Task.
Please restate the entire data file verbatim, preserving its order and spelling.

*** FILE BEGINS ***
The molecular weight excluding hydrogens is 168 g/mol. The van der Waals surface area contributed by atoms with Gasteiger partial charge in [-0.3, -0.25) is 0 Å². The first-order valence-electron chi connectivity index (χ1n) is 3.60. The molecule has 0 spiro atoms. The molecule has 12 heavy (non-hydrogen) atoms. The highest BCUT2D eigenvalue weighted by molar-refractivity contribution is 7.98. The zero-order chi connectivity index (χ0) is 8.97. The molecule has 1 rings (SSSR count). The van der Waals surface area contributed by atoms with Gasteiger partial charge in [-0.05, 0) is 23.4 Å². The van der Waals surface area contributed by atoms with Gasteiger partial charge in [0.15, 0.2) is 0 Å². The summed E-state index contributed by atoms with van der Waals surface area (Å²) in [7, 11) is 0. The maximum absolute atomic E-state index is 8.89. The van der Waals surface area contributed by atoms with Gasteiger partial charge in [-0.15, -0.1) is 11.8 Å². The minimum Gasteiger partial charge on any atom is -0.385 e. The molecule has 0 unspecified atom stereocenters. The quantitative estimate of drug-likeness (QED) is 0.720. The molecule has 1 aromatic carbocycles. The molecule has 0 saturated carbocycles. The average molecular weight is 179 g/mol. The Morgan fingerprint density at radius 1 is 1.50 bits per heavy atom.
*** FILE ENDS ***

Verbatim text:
The molecular weight excluding hydrogens is 168 g/mol. The van der Waals surface area contributed by atoms with Gasteiger partial charge in [-0.3, -0.25) is 0 Å². The first-order valence-electron chi connectivity index (χ1n) is 3.60. The molecule has 0 spiro atoms. The molecule has 12 heavy (non-hydrogen) atoms. The highest BCUT2D eigenvalue weighted by molar-refractivity contribution is 7.98. The zero-order chi connectivity index (χ0) is 8.97. The molecule has 1 rings (SSSR count). The van der Waals surface area contributed by atoms with Gasteiger partial charge in [-0.05, 0) is 23.4 Å². The van der Waals surface area contributed by atoms with Gasteiger partial charge in [0.15, 0.2) is 0 Å². The summed E-state index contributed by atoms with van der Waals surface area (Å²) in [7, 11) is 0. The maximum absolute atomic E-state index is 8.89. The van der Waals surface area contributed by atoms with Gasteiger partial charge in [-0.15, -0.1) is 11.8 Å². The minimum Gasteiger partial charge on any atom is -0.385 e. The molecule has 0 unspecified atom stereocenters. The quantitative estimate of drug-likeness (QED) is 0.720. The molecule has 1 aromatic carbocycles. The molecule has 0 saturated carbocycles. The average molecular weight is 179 g/mol. The Morgan fingerprint density at radius 1 is 1.50 bits per heavy atom.